Every body flounders in gendered structures, more or less consciously. This panel analyses bodily experiences of emotion, verbally or nonverbally, recognised and interpreted by fellow-beings in archival documentation, oral records, performance of resistance, healing practice.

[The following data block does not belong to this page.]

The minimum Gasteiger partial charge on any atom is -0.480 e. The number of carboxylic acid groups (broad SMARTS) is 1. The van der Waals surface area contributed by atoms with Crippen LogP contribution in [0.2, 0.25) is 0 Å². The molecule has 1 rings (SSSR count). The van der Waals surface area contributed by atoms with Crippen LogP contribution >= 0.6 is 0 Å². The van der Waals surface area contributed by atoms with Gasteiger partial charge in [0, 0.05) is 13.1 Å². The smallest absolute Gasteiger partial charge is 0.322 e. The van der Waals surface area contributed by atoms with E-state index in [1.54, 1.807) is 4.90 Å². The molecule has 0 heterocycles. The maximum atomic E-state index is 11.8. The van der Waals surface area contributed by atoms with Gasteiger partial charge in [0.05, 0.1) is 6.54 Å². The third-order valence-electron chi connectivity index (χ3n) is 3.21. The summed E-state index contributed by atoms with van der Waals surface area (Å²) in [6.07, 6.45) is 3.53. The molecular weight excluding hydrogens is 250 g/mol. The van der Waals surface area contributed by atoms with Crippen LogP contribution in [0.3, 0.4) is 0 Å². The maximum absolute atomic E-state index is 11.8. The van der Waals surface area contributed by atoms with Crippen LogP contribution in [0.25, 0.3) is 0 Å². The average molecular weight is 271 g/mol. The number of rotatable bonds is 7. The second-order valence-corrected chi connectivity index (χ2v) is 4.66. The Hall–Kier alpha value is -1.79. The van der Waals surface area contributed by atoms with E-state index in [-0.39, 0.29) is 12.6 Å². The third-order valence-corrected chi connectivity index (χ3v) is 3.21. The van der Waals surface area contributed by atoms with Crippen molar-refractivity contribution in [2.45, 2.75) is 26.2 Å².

Body and mind are engaged in emotional memories that are not only personal but can be recognised by fellow-beings in various arenas of culture. Emotions are powerful instruments in the hands of those who want to change the world - not only for those in contemporary power. When presented, body memories are often painful, being a driving force in political resistance, defining the suffering of minorities when the experience is used by the individuals themselves or by the recorders interpreting their experiences. There are arenas that are obviously regarded as part of the cultural heritage and there are others hardly represented, so whose emotions did count in the past and how can this representation be changed. It takes a gender aspect to recognise the cultural heritage that is common to men and women of a local group or internationally. Issues of gender and heritage explore how gender identities, norms and values are constructed across the globe in various contexts and settings, some obvious, some unnoticed.